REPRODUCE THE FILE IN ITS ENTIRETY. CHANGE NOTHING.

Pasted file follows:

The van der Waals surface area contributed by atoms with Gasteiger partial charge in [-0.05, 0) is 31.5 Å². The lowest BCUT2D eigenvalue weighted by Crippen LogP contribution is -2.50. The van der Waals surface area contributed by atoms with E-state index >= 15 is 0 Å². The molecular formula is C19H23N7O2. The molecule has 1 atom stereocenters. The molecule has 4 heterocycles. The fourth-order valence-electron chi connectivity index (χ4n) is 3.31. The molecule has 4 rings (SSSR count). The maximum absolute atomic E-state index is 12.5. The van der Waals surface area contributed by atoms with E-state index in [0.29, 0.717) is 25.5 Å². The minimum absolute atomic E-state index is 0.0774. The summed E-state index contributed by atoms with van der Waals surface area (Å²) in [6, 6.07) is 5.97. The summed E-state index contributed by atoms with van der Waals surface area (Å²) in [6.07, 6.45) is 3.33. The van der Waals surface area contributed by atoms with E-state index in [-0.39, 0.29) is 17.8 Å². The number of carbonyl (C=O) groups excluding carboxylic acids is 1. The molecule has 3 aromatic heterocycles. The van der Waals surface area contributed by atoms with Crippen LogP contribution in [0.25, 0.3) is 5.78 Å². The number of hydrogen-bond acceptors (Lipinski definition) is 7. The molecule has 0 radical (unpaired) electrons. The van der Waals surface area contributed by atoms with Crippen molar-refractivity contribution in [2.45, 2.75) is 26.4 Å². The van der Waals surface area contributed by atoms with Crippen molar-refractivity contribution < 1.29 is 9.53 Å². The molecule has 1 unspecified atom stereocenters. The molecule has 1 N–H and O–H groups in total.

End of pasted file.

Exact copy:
The van der Waals surface area contributed by atoms with Gasteiger partial charge in [-0.05, 0) is 31.5 Å². The lowest BCUT2D eigenvalue weighted by Crippen LogP contribution is -2.50. The van der Waals surface area contributed by atoms with E-state index >= 15 is 0 Å². The molecular formula is C19H23N7O2. The molecule has 1 atom stereocenters. The molecule has 4 heterocycles. The fourth-order valence-electron chi connectivity index (χ4n) is 3.31. The molecule has 4 rings (SSSR count). The maximum absolute atomic E-state index is 12.5. The van der Waals surface area contributed by atoms with E-state index in [0.29, 0.717) is 25.5 Å². The minimum absolute atomic E-state index is 0.0774. The summed E-state index contributed by atoms with van der Waals surface area (Å²) in [6, 6.07) is 5.97. The summed E-state index contributed by atoms with van der Waals surface area (Å²) in [6.07, 6.45) is 3.33. The van der Waals surface area contributed by atoms with E-state index in [-0.39, 0.29) is 17.8 Å². The number of carbonyl (C=O) groups excluding carboxylic acids is 1. The molecule has 3 aromatic heterocycles. The van der Waals surface area contributed by atoms with Crippen LogP contribution in [0.25, 0.3) is 5.78 Å². The number of hydrogen-bond acceptors (Lipinski definition) is 7. The molecule has 0 radical (unpaired) electrons. The van der Waals surface area contributed by atoms with Crippen molar-refractivity contribution in [2.45, 2.75) is 26.4 Å². The van der Waals surface area contributed by atoms with Crippen molar-refractivity contribution < 1.29 is 9.53 Å². The molecule has 1 unspecified atom stereocenters. The molecule has 1 N–H and O–H groups in total.